Farmers throughout the U.S. say they are worried skyrocketing diesel prices will cut into their profits this year, even as some of them benefit from booming commodity markets.  

The U.S. Energy Information Administration reported the national diesel average was $5.70 per gallon Monday. On Tuesday, AAA reported California’s diesel price averaged $6.92 per gallon, about $2.74 higher than a year ago and the highest ever recorded in the state.

While other states have lower prices than California — Iowa's average diesel price on Tuesday was $5.26 — prices are still higher year-over-year. Iowa's most recent average price was two dollars higher than a year ago. 

“It's going to make things much tighter and much more difficult,” said Don Cameron, vice president of Terranova Ranch near Fresno, California. “I just think that profit margins are going to definitely be down and hopefully we end up here on the plus side.”

DonCameron_300.jpgDon Cameron, Terranova Ranch

Terranova Ranch, which grows over 25 crops on 6,000 acres in the San Joaquin Valley, recently bought diesel for $4.74 per gallon. Although less expensive than retail cost because of the operation’s ability to buy diesel in bulk and farm fuel’s partial tax exemption, Cameron said it cost approximately $950 to fuel a single tractor during this year’s planting season. He said one tank of diesel will only last a tractor a day during this season and that the price spike will hurt farmers in the state, who are already struggling with drought and a decrease in almond prices.

Cameron, also the president of the California State Board of Food, said the problem lies with the contracts producers made as early as August 2021, before the current run-up in commodity prices. Now, farmers must buy expensive fuel to support these low-paying contracts, he said.  

“We have no option but to buy the fuel at the high price,” Cameron said. “Then try and get back wherever we can, but that's pretty hard to do.”

Although California leads the country as the state with the highest average diesel price, farmers from other states said they too are struggling with high fuel prices.

Ron Kindred, vice chairman of the Illinois Soybean Association, said Illinois farmers are unsure what their profit will be this season due to high fuel costs.  

He said although his operation does not utilize tillage on most of its farmland, he still predicts high prices will impact his farm’s profitability this year. However, Kindred said he does have a solution that could assist farmers struggling with these costs: producers should use more biodiesel. 

 Kindred said his operation primarily uses B11, a blend of petroleum and 11% soybeans, animal fats, and recycled cooking grease. The Clean Cities Alternative Fuel Price Report stated in January 2022 that the average cost of B20, a blend of 20% biodiesel, was $0.20 less than conventional diesel per gallon.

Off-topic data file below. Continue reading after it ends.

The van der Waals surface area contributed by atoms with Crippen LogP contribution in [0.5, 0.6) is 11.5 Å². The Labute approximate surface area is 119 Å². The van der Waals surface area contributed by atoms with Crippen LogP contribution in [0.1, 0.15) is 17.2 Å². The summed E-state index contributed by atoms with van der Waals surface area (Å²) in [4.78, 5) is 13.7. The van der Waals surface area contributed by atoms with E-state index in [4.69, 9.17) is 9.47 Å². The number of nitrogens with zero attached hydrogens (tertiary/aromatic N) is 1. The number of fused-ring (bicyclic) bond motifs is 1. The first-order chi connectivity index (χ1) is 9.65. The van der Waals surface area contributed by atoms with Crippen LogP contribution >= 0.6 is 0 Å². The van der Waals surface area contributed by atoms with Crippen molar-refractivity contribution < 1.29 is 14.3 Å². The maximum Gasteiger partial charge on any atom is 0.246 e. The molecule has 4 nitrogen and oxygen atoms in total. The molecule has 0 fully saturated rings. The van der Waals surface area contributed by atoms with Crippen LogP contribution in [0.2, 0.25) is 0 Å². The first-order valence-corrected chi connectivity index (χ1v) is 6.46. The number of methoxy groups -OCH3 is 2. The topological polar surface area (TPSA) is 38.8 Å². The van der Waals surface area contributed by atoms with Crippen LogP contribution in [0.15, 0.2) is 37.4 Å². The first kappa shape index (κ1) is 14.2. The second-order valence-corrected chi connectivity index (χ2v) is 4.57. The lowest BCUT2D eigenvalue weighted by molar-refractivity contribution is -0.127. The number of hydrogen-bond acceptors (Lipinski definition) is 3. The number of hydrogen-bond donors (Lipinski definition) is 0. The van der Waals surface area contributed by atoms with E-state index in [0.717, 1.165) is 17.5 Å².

“It’s soybean oil that we’re using,” Kindred said. “Why not use what we grow? I mean, it just all makes sense.”

Kindred said his family’s farm began using biodiesel 20 years ago and has benefited from its lower cost. However, prices have doubled in the last year, which Kindred said will cost his operation nearly an additional $15,000. 

He said ISA has reached out to lawmakers about the impact high fuel prices will have on consumers. He said the association is working at the state and national levels to advocate for the use of biofuels. 

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In 2019, the U.S. EIA reported Illinois ranked 12th in renewable energy consumption by biomass, which included biodiesel. California ranked first.

“(We’re trying) to bring awareness of the higher quality that the biodiesel product is today,” said Kindred. “It is a sustainable product.”

Ron_Kindred.jpgIllinois farmer Ron Kindred

Fuel retailers are also feeling the impact of the volatile marketplace.

CHS Senior Vice President of Refined Fuels Jason Schwantz said the coronavirus pandemic played a large role in the diesel fuel shortage as demand decreased, causing some refineries to shut down. On top of that, he said the increase in demand and the war in Ukraine created a tighter diesel fuel market.

As for the harvest, Schwantz recommends farmers plan ahead through the fall and work with a local cooperative.

“Keep your tanks full,” he said. “I just don't think these prices are going away anytime soon. We're seeing inflation. We're seeing certain pressures on the market. If you look at diesel inventories in the United States, they are at some of the lowest levels that they've been at in quite some time.”

Last week, reports emerged the White House was considering tapping into the Northern Heating Home Oil Reserve due to high diesel prices, reported a White House official to CNN. However, the 1 million barrels of diesel is predicted to have little impact on prices if released.

Kindred proposed lawmakers incentivize the use of higher biodiesel and ethanol blends. He said this incentive would impact the cost of fuel and stretch crude oil supplies.

Don Cameron said although he knows there is no easy solution, he believes California farmers need assistance from lawmakers.

“We need help now,” Cameron said. “I know here in California, we’re having a real tough time, and the fuel just makes it worse.”

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